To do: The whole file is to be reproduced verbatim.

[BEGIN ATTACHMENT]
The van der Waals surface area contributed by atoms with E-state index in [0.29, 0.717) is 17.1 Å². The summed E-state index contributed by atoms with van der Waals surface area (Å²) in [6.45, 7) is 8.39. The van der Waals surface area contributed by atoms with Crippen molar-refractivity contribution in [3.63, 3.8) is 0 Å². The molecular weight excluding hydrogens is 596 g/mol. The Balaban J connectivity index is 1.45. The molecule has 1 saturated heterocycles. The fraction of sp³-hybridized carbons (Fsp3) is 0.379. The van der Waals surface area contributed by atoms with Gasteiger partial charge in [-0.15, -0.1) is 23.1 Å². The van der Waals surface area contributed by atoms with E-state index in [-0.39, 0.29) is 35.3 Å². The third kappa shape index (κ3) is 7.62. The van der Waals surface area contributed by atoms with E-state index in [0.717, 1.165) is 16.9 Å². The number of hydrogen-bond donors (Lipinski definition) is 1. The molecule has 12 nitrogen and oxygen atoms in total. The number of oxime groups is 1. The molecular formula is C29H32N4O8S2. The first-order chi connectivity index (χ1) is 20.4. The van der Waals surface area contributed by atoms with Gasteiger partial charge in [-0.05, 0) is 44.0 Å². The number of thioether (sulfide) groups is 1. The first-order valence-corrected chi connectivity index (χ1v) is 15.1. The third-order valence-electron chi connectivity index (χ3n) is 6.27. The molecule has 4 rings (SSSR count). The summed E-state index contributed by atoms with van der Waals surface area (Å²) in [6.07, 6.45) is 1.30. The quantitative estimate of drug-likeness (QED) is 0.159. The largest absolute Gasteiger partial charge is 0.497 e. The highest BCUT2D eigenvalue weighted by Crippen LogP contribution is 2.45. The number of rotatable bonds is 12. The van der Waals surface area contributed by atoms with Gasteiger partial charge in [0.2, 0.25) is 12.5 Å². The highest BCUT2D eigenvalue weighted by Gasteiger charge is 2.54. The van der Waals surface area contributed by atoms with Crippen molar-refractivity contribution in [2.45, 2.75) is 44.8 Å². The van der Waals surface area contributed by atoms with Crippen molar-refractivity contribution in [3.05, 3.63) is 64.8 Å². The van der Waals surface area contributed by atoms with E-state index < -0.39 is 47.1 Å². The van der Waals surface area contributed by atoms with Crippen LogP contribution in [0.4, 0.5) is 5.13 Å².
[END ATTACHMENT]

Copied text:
The van der Waals surface area contributed by atoms with E-state index in [0.29, 0.717) is 17.1 Å². The summed E-state index contributed by atoms with van der Waals surface area (Å²) in [6.45, 7) is 8.39. The van der Waals surface area contributed by atoms with Crippen molar-refractivity contribution in [3.63, 3.8) is 0 Å². The molecular weight excluding hydrogens is 596 g/mol. The Balaban J connectivity index is 1.45. The molecule has 1 saturated heterocycles. The fraction of sp³-hybridized carbons (Fsp3) is 0.379. The van der Waals surface area contributed by atoms with Gasteiger partial charge in [-0.15, -0.1) is 23.1 Å². The van der Waals surface area contributed by atoms with E-state index in [-0.39, 0.29) is 35.3 Å². The third kappa shape index (κ3) is 7.62. The van der Waals surface area contributed by atoms with E-state index in [0.717, 1.165) is 16.9 Å². The number of hydrogen-bond donors (Lipinski definition) is 1. The molecule has 12 nitrogen and oxygen atoms in total. The number of oxime groups is 1. The molecular formula is C29H32N4O8S2. The first-order chi connectivity index (χ1) is 20.4. The van der Waals surface area contributed by atoms with Gasteiger partial charge in [-0.05, 0) is 44.0 Å². The number of thioether (sulfide) groups is 1. The first-order valence-corrected chi connectivity index (χ1v) is 15.1. The third-order valence-electron chi connectivity index (χ3n) is 6.27. The molecule has 4 rings (SSSR count). The summed E-state index contributed by atoms with van der Waals surface area (Å²) in [6.07, 6.45) is 1.30. The quantitative estimate of drug-likeness (QED) is 0.159. The largest absolute Gasteiger partial charge is 0.497 e. The highest BCUT2D eigenvalue weighted by Crippen LogP contribution is 2.45. The number of rotatable bonds is 12. The van der Waals surface area contributed by atoms with Gasteiger partial charge in [0.2, 0.25) is 12.5 Å². The highest BCUT2D eigenvalue weighted by Gasteiger charge is 2.54. The van der Waals surface area contributed by atoms with Crippen molar-refractivity contribution in [2.45, 2.75) is 44.8 Å². The van der Waals surface area contributed by atoms with Crippen molar-refractivity contribution in [3.05, 3.63) is 64.8 Å². The van der Waals surface area contributed by atoms with E-state index < -0.39 is 47.1 Å². The van der Waals surface area contributed by atoms with Crippen LogP contribution in [0.4, 0.5) is 5.13 Å².